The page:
(Phys.org)—New research from scientists at the University of Wyoming and Colorado State University suggests that the loss of carbon from soils in response to climate change could be accelerated by unexpected responses of soil-inhabiting microorganisms.
The study was published in Ecology Letters, a leading ecology journal, and the research could play an important role in climate change prediction models.
"These findings indicate that climate change could lead to higher rates of soil carbon decomposition, which releases carbon dioxide into the atmosphere," says project leader Elise Pendall, an associate professor of ecosystem ecology in the UW Department of Botany.
"This would exacerbate climate change by increasing global warming, because carbon dioxide is a greenhouse gas," Pendall says. "We also found that plant productivity is higher in the simulated future climate, but the microbial responses seem to offset this effect."
To explore the mechanisms behind the accelerated soil carbon loss under climate change, the UW and CSU scientists studied the important role played by soil microbial communities in a manipulative climate change experiment. The Prairie Heating and CO2 Enrichment (PHACE) experiment was conducted in a grassland area near Cheyenne.
"In the PHACE experiment, we used a novel laboratory method that involved inoculating sterile soils with microbes that have been living under simulated future climates," says Ming Nie, lead research author and a postdoctoral research scientist in the UW Department of Botany. "We asked the question: Have these microbes changed in their ability to decompose soil carbon?"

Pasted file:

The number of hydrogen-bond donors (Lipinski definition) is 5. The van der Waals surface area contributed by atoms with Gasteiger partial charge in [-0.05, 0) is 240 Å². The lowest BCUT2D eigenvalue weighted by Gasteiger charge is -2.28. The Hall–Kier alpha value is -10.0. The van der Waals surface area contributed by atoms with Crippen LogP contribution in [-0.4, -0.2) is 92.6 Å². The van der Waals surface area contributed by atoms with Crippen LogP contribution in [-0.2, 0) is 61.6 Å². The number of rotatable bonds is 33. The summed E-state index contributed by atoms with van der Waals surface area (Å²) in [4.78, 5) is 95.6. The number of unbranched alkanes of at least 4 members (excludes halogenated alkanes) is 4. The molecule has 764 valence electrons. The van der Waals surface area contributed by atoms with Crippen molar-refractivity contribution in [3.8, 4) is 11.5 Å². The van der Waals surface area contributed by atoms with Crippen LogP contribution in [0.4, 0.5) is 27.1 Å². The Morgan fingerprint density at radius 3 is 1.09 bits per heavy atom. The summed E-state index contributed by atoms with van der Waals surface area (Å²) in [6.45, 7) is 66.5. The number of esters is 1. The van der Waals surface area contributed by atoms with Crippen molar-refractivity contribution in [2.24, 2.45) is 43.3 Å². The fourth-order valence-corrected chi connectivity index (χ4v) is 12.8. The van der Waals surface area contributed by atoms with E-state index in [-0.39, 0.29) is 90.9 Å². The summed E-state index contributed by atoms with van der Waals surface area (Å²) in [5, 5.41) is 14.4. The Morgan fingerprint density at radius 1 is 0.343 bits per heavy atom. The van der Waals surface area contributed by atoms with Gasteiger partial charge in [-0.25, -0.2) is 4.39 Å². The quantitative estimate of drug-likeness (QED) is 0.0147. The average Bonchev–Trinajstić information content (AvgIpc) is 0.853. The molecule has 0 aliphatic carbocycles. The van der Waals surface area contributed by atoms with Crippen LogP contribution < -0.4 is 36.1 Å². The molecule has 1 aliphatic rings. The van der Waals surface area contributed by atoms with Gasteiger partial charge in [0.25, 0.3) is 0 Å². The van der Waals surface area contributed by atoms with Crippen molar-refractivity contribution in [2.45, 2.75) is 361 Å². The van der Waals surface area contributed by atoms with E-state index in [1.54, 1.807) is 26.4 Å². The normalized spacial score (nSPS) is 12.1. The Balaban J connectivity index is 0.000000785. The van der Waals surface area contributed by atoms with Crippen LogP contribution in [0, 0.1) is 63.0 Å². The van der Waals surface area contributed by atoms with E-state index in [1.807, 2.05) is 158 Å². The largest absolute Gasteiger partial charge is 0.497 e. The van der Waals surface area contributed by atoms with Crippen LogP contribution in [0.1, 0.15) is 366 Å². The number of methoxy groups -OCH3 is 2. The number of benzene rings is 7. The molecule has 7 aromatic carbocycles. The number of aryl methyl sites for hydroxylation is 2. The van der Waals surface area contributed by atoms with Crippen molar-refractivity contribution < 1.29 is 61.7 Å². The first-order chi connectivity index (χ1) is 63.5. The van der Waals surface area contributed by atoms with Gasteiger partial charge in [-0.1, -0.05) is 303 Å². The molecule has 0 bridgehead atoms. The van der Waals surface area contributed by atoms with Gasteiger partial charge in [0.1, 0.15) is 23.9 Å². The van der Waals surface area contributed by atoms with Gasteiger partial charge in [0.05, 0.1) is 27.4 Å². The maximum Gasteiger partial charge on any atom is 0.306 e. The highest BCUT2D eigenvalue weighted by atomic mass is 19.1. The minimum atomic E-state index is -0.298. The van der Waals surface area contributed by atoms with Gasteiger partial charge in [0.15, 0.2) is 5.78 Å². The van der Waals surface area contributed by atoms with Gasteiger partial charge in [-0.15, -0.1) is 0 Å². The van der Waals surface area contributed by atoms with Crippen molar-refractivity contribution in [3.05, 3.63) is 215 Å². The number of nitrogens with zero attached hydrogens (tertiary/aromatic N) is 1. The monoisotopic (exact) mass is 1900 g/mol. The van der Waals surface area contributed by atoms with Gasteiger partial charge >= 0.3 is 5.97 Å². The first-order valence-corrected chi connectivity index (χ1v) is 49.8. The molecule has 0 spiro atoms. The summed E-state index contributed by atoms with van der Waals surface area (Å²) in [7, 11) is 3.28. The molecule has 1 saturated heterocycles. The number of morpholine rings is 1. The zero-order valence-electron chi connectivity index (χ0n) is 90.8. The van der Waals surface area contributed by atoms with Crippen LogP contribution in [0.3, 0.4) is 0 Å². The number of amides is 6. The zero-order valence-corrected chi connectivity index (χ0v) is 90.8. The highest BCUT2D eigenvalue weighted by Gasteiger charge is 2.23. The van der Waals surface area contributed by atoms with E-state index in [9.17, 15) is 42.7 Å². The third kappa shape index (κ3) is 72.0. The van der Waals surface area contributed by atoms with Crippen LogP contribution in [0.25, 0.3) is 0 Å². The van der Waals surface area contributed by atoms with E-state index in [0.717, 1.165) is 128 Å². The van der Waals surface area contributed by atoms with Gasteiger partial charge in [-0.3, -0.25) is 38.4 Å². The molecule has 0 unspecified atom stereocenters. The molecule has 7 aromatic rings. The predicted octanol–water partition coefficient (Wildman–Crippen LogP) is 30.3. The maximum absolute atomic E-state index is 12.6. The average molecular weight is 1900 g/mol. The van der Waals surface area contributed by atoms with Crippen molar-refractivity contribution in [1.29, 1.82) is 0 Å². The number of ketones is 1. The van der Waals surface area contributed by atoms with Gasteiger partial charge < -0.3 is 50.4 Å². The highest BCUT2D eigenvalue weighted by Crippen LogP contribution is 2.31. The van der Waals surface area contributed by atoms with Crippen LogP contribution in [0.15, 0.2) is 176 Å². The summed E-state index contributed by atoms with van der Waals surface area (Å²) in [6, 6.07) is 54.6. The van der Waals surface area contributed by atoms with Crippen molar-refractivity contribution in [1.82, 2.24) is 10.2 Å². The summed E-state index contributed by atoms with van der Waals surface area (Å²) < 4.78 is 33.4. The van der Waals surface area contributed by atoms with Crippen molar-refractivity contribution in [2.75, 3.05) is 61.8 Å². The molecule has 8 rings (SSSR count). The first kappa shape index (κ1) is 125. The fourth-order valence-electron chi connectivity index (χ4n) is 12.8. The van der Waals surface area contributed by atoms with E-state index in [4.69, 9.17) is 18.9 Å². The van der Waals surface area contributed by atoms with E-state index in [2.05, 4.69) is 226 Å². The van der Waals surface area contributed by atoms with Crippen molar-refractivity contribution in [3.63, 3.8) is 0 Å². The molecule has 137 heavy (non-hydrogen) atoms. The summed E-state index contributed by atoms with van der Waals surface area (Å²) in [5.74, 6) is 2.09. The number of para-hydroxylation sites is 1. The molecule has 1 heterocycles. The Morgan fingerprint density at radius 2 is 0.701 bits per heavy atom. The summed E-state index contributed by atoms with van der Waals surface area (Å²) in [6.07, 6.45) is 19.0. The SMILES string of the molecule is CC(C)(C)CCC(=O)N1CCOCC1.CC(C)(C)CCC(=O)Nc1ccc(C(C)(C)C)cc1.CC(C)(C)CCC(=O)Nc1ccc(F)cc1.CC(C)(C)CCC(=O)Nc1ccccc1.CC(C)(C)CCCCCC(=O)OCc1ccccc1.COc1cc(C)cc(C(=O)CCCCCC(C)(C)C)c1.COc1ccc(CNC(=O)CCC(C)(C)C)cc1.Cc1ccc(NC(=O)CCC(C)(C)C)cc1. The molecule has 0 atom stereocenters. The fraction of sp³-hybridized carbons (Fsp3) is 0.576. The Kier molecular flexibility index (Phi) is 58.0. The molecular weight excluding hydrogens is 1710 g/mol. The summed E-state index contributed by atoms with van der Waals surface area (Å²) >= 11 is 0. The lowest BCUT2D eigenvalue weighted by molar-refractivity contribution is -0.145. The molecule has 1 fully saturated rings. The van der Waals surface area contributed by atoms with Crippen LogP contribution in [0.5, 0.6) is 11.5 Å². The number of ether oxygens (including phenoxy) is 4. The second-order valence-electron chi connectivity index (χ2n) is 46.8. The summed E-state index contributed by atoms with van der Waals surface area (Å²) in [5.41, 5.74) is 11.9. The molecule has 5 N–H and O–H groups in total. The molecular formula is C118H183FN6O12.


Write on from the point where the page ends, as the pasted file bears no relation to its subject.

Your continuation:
Researchers found that microbes responded to elevated CO2 and warming by increasing their ability to degrade soil carbon at warmer temperatures, which can accelerate soil decomposition and potentially lead to soil carbon losses. The research suggests that this could eventually diminish sustainability of future plant growth and ecosystem productivity.
Senior co-author Matthew Wallenstein, an assistant professor in the Department of Ecosystem Science and Sustainability at CSU's Warner College of Natural Resources, says, "This study shows that soil microbes can respond to climate change in ways that affect ecosystem functions and can have important consequences for our fragile planet."
Wallenstein says this discovery is not predicted by current ecosystem models and shows why it is vital to understand microbial feedbacks to climate change.
"Accelerated microbial decomposition under climate change would have a negative effect on long-term soil carbon storage, resulting in increased risk of more severe climate change," Pendall says.
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